Aneurysms of the basilar trunk and vertebrobasilar junction represent a surgical challenge because of the direct proximity of highly vulnerable neural structures such as the brainstem and cranial nerves. A direct approach to these aneurysms is often blocked by the petrous bone. A number of approaches have been attempted over the years to gain access to these lesions; among these are: the pterional, subtemporal,[4,21,24,33] suboccipitalretromastoidal,[30,33] far-lateral,[10,22,29] and transoraltransclival.[2,3,11,35] Only recently have lateral approaches, such as the anterior transpetrosal, the retrolabyrinthinetranssigmoidal, and the combined supra/infratentorialposterior transpetrosal approaches,[17,22,29,32] directed through parts of the petrous bone, been reported for surgery of basilar trunk and vertebrobasilar junction aneurysms. We present our experience in nine patients with basilar trunk and vertebrobasilar junction aneurysms in whom we operated via the supra/infratentorialposterior transpetrosal approach.
CLINICAL MATERIAL AND METHODS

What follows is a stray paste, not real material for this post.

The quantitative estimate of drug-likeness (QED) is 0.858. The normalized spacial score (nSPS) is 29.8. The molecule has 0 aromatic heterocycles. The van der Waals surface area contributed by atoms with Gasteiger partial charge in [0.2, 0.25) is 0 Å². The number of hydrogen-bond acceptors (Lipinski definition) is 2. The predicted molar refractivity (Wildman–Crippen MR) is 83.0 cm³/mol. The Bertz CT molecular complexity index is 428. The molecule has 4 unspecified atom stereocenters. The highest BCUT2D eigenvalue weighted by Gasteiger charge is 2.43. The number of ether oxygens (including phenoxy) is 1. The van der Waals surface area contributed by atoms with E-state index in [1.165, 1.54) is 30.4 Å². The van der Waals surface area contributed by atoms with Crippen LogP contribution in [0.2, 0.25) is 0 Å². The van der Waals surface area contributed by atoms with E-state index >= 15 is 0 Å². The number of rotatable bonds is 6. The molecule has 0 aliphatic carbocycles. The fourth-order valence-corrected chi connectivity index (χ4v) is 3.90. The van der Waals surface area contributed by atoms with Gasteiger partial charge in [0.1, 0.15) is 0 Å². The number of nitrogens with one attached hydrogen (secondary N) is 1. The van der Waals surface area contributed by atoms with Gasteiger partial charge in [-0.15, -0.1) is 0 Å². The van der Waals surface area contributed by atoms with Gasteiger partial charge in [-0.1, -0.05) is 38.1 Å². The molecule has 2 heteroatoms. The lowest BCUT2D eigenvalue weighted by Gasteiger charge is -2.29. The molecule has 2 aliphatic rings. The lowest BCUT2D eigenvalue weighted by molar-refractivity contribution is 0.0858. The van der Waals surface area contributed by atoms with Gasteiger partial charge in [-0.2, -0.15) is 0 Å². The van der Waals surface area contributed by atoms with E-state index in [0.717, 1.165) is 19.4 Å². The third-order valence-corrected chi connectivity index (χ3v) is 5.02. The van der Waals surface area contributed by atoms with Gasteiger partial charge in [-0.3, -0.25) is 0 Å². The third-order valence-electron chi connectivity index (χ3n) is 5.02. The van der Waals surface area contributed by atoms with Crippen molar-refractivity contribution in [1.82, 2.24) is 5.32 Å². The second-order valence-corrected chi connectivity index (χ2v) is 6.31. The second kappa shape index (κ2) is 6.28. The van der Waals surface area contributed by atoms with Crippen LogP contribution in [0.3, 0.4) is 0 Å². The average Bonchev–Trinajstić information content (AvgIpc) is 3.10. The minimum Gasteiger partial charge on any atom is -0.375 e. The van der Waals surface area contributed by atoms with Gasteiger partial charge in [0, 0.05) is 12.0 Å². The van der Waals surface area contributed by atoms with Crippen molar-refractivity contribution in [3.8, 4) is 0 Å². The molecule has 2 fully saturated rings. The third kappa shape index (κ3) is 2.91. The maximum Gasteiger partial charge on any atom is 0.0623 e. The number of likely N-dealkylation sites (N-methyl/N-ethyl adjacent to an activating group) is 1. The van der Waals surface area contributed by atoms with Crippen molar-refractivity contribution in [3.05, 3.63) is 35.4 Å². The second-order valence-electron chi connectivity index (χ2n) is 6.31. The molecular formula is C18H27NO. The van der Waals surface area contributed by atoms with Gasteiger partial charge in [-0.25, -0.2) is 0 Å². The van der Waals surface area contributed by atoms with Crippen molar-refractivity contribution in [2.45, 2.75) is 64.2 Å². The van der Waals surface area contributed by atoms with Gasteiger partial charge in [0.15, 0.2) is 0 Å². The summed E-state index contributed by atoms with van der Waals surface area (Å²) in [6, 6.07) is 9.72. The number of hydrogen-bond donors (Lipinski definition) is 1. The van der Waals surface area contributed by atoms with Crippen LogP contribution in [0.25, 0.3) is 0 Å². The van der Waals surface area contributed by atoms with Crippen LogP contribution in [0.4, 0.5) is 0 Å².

Over a period of 6.5 years, nine patients harboring aneurysms of the lower basilar trunk and vertebrobasilar junction underwent operation performed by one surgeon (V.S.) via a supra/infratentorialposterior transpetrosal approach. This series consists of six men and three women ranging in age from 36 to 65 years, in whom three aneurysms were located in the area of the vertebrobasilar junction, one of these was calcified and giant in size; two aneurysms were located at the vertebral artery below the vertebrobasilar junction; and four in the lower basilar trunk, including one giant aneurysm. Five of these nine patients presented with typical clinical signs of subarachnoid hemorrhage (SAH) from their vertebrobasilar aneurysm. All five patients were referred to our institution soon after discovery of their aneurysm. Clinical grade on admission was Hunt and Hess Grade II in one patient, Grade III in three patients, and Grade IV in one patient. Four patients had delayed surgery 7 to 21 days after SAH. One patient who suffered two recurrent hemorrhages within 12 hours after his initial SAH underwent early surgery. Two patients with giant aneurysms of the basilar trunk and vertebrobasilar junction, respectively, presented with signs of progressive brainstem compression and cranial nerve dysfunction. One patient underwent surgery for a large vertebral aneurysm, which was initially diagnosed incidentally on magnetic resonance (MR) imaging, and in one patient an asymptomatic vertebrobasilar junction aneurysm was identified during the course of angiography, initiated because of SAH from an internal carotid artery aneurysm. Direct clipping of the aneurysm via the transpetrosal approach was possible in eight patients, including the one with a giant basilar trunk aneurysm. In the patient with a giant vertebrobasilar junction aneurysm, the completely calcified aneurysm sac was resected after occlusion of the vertebral artery. The one patient undergoing early surgery, who was classified as a Grade IV, died after multiple recurrent hemorrhages. Transient postoperative accentuation of preexisting cranial nerve deficits occurred in another patient. Except transient cerebrospinal fluid leakage in two patients, which stopped after temporary lumbar drainage, the postoperative course was uneventful in the remaining seven patients. Postoperative angiography demonstrated complete aneurysm clipping in eight patients and relief of preoperative brainstem compression in the patient with the giant vertebrobasilar junction aneurysm.